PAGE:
A new stick-on wearable sensor uses the symphony of internal rumblings, whooshing, gurglings, and cracklings to help doctors diagnose different conditions. And this souped-up, miniaturized stethoscope could one day be a way for clinicians to continuously monitor patients outside of the clinic. So far it’s been tested on chicken breasts and a very small group of people.
It sticks to the skin like a temporary tattoo
This wearable, smaller than a penny, can hear the beat of your heart, the sound of your voice, and even the whirr of an implantable heart pump, according to a paper published today in the journal Science Advances.
It sticks to the skin like a temporary tattoo. Inside the device, there’s an extremely sensitive accelerometer that can pick up the motion of sound waves as they travel through the flesh and fluids of the body. An electrode measures the electrical signals that nerves send to muscles to tell them to squeeze. These components lie sandwiched between layers of silicone and elastic that at their thickest point are only about two millimeters tall — about the thickness of your driver’s license stacked on top of your credit card. Right now, the device communicates with a computer via a wire, but the team is working on adding Bluetooth to connect it to a smartphone.
The device isn’t commercially available yet, but its potential applications include letting doctors monitor heart patients from afar, or listen for snoring during sleep studies. Because the wearable can also measure throat vibrations when a person is talking, the researchers are also planning trials that incorporate the wearable into speech therapy. Athletes or patients in physical therapy could use it to monitor blood flow and muscle contractions.
“This opens up a whole additional realm of measurement,” says John Rogers at the University of Illinois at Urbana Champaign. Rogers and Jae-Woong Jeong at the University of Colorado Boulder were senior authors on the study. “The skin is serving as the window for measurements of underlying body processes.” It can potentially expand clinical trials, which are often difficult and costly for patients to participate in. And for patients who live far from the closest specialist for their condition, it may be able to give them added peace of mind — their doctor is still checking in, just remotely.
There are a couple advantages of a stick-on wearable over something like a Fitbit, says Howard Liu, a graduate student at the University of Illinois at Urbana Champaign and the lead scientist on the study. For one thing, the air gap between flesh and a Fitbit or another similar wearable makes it difficult to detect the simple beat of a pulse, let alone subtle body sounds or electrical signals. After all, when doctors measure the electrical activity of your heart with an electrocardiogram, they stick the electrodes to you — they don’t just drape them on your body. Plus, it’s flexible, stretchable, and lets sweat evaporate from underneath it, which means it’s more comfortable than a bulky bracelet.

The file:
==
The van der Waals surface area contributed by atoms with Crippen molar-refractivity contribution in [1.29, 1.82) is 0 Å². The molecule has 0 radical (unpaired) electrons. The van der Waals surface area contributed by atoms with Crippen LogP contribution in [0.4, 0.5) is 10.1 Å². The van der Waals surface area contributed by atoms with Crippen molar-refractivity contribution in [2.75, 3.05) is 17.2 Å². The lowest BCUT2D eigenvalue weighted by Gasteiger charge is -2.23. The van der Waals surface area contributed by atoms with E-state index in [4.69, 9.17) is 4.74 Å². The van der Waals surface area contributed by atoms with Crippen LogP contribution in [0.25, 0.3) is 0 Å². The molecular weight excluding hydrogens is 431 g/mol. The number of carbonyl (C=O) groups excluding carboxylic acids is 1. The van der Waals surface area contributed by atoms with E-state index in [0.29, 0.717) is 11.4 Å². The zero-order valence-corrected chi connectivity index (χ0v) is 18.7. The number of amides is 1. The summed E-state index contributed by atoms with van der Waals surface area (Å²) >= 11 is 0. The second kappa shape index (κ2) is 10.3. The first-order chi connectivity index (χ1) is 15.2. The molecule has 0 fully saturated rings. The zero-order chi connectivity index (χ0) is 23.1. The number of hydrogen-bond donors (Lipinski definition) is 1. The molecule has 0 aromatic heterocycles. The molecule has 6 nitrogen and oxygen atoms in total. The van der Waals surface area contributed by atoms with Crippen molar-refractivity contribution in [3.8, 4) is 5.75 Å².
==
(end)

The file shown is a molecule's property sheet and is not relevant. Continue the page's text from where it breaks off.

Rogers’ team has been leading the way in developing wearable medical instruments, says George Malliaras, who is a professor of bioelectronics in France at the engineering graduate school MINES Saint-Etienne. (He wasn’t involved in the study.) “I was very happy when I read this work,” he says. “It advances the state of the art very much, and it allows us to monitor human health in a non-invasive fashion.”
They vibrated chopped up bits of chicken to test how vibrations traveled through flesh
Today’s paper was largely a description of the prototype device that still needs more testing in clinical settings. But the researchers did try it out in a couple of different applications. The first required a trip to the grocery store — since the experimental material was a chicken breast. Liu and his colleagues vibrated chopped up bits of chicken to test how well vibrations traveled through flesh. Malliaras, in the south of France, said this is actually standard for the field — though in France, “We use steak,” he says.
The researchers tried the device out on people, too, monitoring the heart sounds of eight elderly patients with heart conditions. The idea is that the wearable functions kind of like an autonomous stethoscope-electrocardiogram combo — monitoring the heart’s sounds and electrical activity. And in the future, the scientists think this device could also be used to keep tabs on internal devices like heart pumps that are hard to monitor because they’re out of sight. Liu and his colleagues weren’t able to test the wearable on heart pumps inside patients. But when they tested it on a pump outside of the body in the laboratory, the researchers could “hear” when a blood clot (made from cow’s blood) passed through it. “That’s a life supporting device,” Liu says. “If you don’t know whether that’s failing, then your life is in danger every second.”
The team also used the device to communicate with a computer and control a PacMan running around the screen by using the commands “Left,” “Right,” and “Up.” Rogers anticipates the criticism that any old microphone and voice-recognition software can do that, too. But because this wearable detects throat vibrations rather than spoken words, it’s immune to ambient noise, he says. That means it could be used as a way for security teams to quietly communicate with each other in noisy environments.
Liu says he and his colleagues might consider a spinoff company, but the wearable isn’t commercially available yet — and it’ll need a lot more testing and approval before anyone can sell it as a medical device. But when that time comes, there’s another, major advantage to a wearable that attaches to your skin: it will be a lot harder than a Fitbit to forget on the bathroom counter every single day.